Income Tax Hikes Have Not Stifled Job, Income Growth

Conservatives frequently argue that tax increases stifle job growth. In reality, data from 1950 to the present show no indication that Minnesota income tax increases have had any adverse impact on job creation or income growth. In fact, Minnesota’s rate of job and income growth has tended be greatest following state income tax increases and least during periods following income tax cuts.

The U.S. Bureau of Labor Statistics (BLS) tracks monthly employment in Minnesota back to January 1950.* Using data from the Minnesota Tax Handbook and historical income tax rate tables, both produced by the Minnesota Department of Revenue (DOR), it was possible to categorize each month since January 1950 as either a period following a rate increase, a period following a rate decrease, or a period of individual income tax rate stability.† DOR sources do not specify the month in which income tax rate increases or decreases were enacted; for purposes of this analysis, it was assumed that rate increases were enacted in May, which is generally the month in which regular legislative session activity concludes and tax bills are enacted.

During the entire period from January 1950 to June 2018, the average monthly rate of employment growth in Minnesota has been 0.18%. Contrary to the expectations of conservatives, monthly job growth was highest in periods following an individual income tax rate hike (0.21%) and lowest during periods following and a rate decrease (0.14%). Average monthly employment growth was 0.17% during periods of income tax rate stability.

The single most important factor influencing job growth in any single state is generally the overall health of the U.S. economy. To control for the effects of national economic trends, we compare overall job growth in Minnesota to the U.S. average. If state income tax hikes discourage job growth, we would expect Minnesota employment growth to fall behind the national average during periods following a state income tax rate increase; conversely, we would expect Minnesota to surpass the national average following a state income tax rate reduction.


In fact, we observe the exact opposite. Since 1950, the average rate of monthly job growth in Minnesota exceeded the national average by 0.04% during periods following a Minnesota income tax rate increase. Minnesota average monthly job growth also surpassed the national average during periods of rate stability, but by a much smaller margin (0.02%). The only period during which average monthly job growth in Minnesota did not exceed the national average was during periods following a Minnesota income tax rate reduction. These trends are the exact opposite of what we would expect if income tax rate increases were destructive of job growth.

A similar analysis of quarterly personal income growth can be conducted using data from the U.S. Bureau of Economic Analysis (BEA). The average rate of quarterly personal income growth in Minnesota from the first quarter of 1950 to the first quarter of 2018 was 0.75%—identical to the national average. However, both in an absolute sense and relative to the U.S. average, personal income growth in Minnesota was strongest following a state income tax increase and weakest following a state income tax reduction.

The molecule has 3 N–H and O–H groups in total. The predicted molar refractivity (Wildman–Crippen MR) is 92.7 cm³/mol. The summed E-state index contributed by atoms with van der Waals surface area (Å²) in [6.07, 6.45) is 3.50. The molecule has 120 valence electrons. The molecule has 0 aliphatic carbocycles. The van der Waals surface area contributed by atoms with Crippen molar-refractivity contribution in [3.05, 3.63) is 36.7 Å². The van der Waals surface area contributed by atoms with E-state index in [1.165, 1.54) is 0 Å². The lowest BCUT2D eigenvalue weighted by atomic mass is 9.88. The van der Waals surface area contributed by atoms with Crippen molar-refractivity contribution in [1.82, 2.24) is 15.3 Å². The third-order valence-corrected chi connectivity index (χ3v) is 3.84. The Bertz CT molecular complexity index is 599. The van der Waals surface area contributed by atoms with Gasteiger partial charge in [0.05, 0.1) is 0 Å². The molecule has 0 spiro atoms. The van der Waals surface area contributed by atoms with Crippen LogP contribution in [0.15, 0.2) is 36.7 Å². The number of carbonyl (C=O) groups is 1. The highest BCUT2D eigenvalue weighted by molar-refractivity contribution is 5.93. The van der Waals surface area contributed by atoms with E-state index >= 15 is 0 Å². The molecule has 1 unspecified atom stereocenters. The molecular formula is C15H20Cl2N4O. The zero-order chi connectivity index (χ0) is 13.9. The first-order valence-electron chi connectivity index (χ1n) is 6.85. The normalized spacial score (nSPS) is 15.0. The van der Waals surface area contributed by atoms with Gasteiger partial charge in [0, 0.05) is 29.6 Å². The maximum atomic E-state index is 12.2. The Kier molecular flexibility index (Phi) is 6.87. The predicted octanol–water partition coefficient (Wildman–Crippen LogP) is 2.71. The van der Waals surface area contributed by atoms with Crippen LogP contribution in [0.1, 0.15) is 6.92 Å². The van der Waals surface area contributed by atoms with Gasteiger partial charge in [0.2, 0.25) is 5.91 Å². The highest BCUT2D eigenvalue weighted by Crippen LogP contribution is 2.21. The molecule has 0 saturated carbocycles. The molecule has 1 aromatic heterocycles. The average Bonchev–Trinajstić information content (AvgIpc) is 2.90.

The simplistic conservative narrative that more jobs and greater prosperity necessarily follow on the heels of a tax cut is not supported by nearly seven decades of Minnesota data. In fact, it is conceivable that increases in state revenue contribute to adequately funded public services and infrastructure, which in turn contributes to more rapid job and income growth.

 

*Specifically, we examine total non-farm employment from BLS Current Employment Statistics.

More specifically, “periods following a Minnesota state income tax rate increase” are defined as periods within 24 months of enactment of a rate increase, unless another income tax rate change is enacted during that period; in that case, the period will end in the month that the new rate change is enacted. Since 1950, 240 months fall into this category. “Periods following a Minnesota state income tax rate decrease” are defined as periods within 24 months of a rate decrease, unless another income tax rate change is enacted during that period; in that case, the period will end in the month that the new rate change is enacted. Since 1950, 108 months fall into this category. “Periods of Minnesota state income tax rate stability” consists of those months that are not included in a tax rate increase or decrease period. Since 1950, 473 months fall into this category. The tax rate changes enacted in 1987 were associated with the elimination of federal deductibility; it is difficult to determine if the combined effect of these changes resulted in a net income tax increase or decrease. Upon recommendation of DOR staff, the 24 months following these changes (June 1987 to May 1989) are designated a period of income tax rate stability. (An alternative approach would be to exclude these 24 months from the analysis; exclusion of these months does not substantively alter the findings of this research.)